As COVID-19 and civil unrest over police brutality land a double punch in communities nationwide, an informal coalition of American historians, photographers and podcasters is scrambling to ensure the experiences of people of color are not lost to history or whitewashed away.
"There is a sense of urgency," said Melanie Adams, director of the Smithsonian's Anacostia Community Museum. "It is really important for us to begin collecting these stories, because as the country begins to open back up, a lot of those stories will be lost or forgotten."
The voices of minorities -- like the slaves who helped build the White House, and the Japanese Americans who endured internment camps during World War II -- have, historically, been glossed over or ignored in official records of events.
The museum, which is gathering photos, poetry, journal entries and other "moments of resilience" related to the pandemic and protests over the death of George Floyd in police custody, is part of a growing nationwide effort to ensure this extraordinary moment in U.S. history is fully preserved from all viewpoints.
The National Museum of African American History and Culture, which wasn't established until 2003, gathered signs -- strung along fencing around the White House during Black Lives Matter protests -- for its permanent collection on Wednesday.
Archivists across the country are now calling on the public to submit their first-hand accounts and personal artifacts to help build an accurate and comprehensive portrayal of the historic dual crises.
"In order to live and survive and get past what's happening, you have to be strong, you have to be resilient, you have to be positive -- you have to know that this too shall pass. You have to look at your history," said Dianna Hall, a 27-year history teacher in Washington, D.C., public schools, who has contributed a journal essay to the budding Anacostia community archive.
"Now the history of what I went through is documented somewhere for my great grandchildren to go look at, and that in itself just thrilled me," Hall said.
A worldwide repository of artifacts and testimonies, built by a team of 50 universities and local historical societies, is also gaining steam.
Arizona State University's "Journal of the Plague Year" database began focused solely on the pandemic but is now capturing the double impact of the coronavirus and the protests for equality and civil rights.
"We've said to ourselves, we want to recognize the diversity of the American experience," said Mark Tebeau, a historian at ASU, who co-founded the project.
The ASU-led database contains images, audio recordings, video clips, internet memes and journal entries -- a vast and diverse sampling of how everyday life has been dramatically changed, coast to coast. It has more than 5,000 submissions so far.
"Archives contain vast silence. They don't tell us the story of non-elite folks outside the middle class, folks who aren't white. They may touch on them. They may hint at them. But we need to do a better job," Tebeau said.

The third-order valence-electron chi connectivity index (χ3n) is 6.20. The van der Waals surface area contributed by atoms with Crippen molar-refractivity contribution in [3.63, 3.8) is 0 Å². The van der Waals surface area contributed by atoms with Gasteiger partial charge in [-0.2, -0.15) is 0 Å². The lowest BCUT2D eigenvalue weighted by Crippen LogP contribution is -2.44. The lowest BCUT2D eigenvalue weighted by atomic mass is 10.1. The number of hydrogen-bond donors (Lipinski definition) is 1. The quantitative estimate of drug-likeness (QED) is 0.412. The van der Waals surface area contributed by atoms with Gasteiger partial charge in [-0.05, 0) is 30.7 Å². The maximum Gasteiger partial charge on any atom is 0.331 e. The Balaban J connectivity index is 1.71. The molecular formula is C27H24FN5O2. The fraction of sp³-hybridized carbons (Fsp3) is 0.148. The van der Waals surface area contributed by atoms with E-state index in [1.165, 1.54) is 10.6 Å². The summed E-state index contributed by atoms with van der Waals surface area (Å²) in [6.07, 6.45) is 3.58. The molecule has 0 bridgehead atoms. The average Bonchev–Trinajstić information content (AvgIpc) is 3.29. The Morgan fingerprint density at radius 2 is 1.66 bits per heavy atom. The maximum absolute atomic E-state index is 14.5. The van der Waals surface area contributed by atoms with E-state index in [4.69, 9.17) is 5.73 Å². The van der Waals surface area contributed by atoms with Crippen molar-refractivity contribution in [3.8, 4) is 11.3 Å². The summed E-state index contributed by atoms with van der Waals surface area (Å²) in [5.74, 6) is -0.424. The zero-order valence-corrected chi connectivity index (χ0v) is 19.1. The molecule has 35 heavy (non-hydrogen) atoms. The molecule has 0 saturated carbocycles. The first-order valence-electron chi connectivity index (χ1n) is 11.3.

One family shared a candid photo documenting how children now hose-off before going indoors to avoid bringing in the coronavirus. Personal snapshots show scenes within packed protests, including a New Orleans city waste collectors strike demanding personal protective equipment and hazard pay.
The physical artifacts received include homemade crafts: a cross-stitched reminder to wash hands -- and reject racism; and, custom facial masks crafted for the marches that erupted after Floyd's death.
A Vietnamese American health care worker in California submitted a poignant journal entry about the "microaggressions" she faces based on her race.
"Just because we're Asian does not mean this pandemic is our fault," she writes in a document that will be preserved for posterity.
StoryCorps, the nonprofit organization that records and preserves conversations between everyday Americans, says it's contributing to the organic movement by diversifying the historical record with audio.
"It's no politicians; it's no famous people. It's just regular people talking to each other," said StoryCorps founder Dave Issay of the group's collection.
After social distancing guidelines shut down the group's traditional method of face-to-face recording, StoryCorps launched an app -- StoryCorps Connect -- allowing participants to remotely submit their stories. Many become publicly available podcasts; all are archived with the Library of Congress, the largest library in the world.
"This is really just about generosity and love. You can hear that in the voices," said Issay. "There are many people whose lives have been rocked in ways that are, you know, incomprehensible to others."
Independent photographers are joining the effort as well, helping archivists create a tapestry of human resilience and resignation through poignant portraits of everyday people.
James Trudeau, a hospital worker in Baltimore who tests potential COVID-19 patients by day, picks up his camera after hours to document scenes he said many people might overlook.
"This is not the way things are supposed to be, you know, having to worry about going to work or, you know, not being able to see your loved ones," he said of the scenes he's captured in inner-city Baltimore. "So, never forget."
Adams says all Americans have a part to play at ensuring that future generations remember and learn from this moment in time.
"Keep that journal that you've been doing. Keep that picture that your child drew that you probably put in your window. Take a picture of that chalking out on your front lawn. Keep all of those things, because those will be important as we continue to tell this story," she said.
ABC News' Elizabeth Winter and David Canady contributed to this report.
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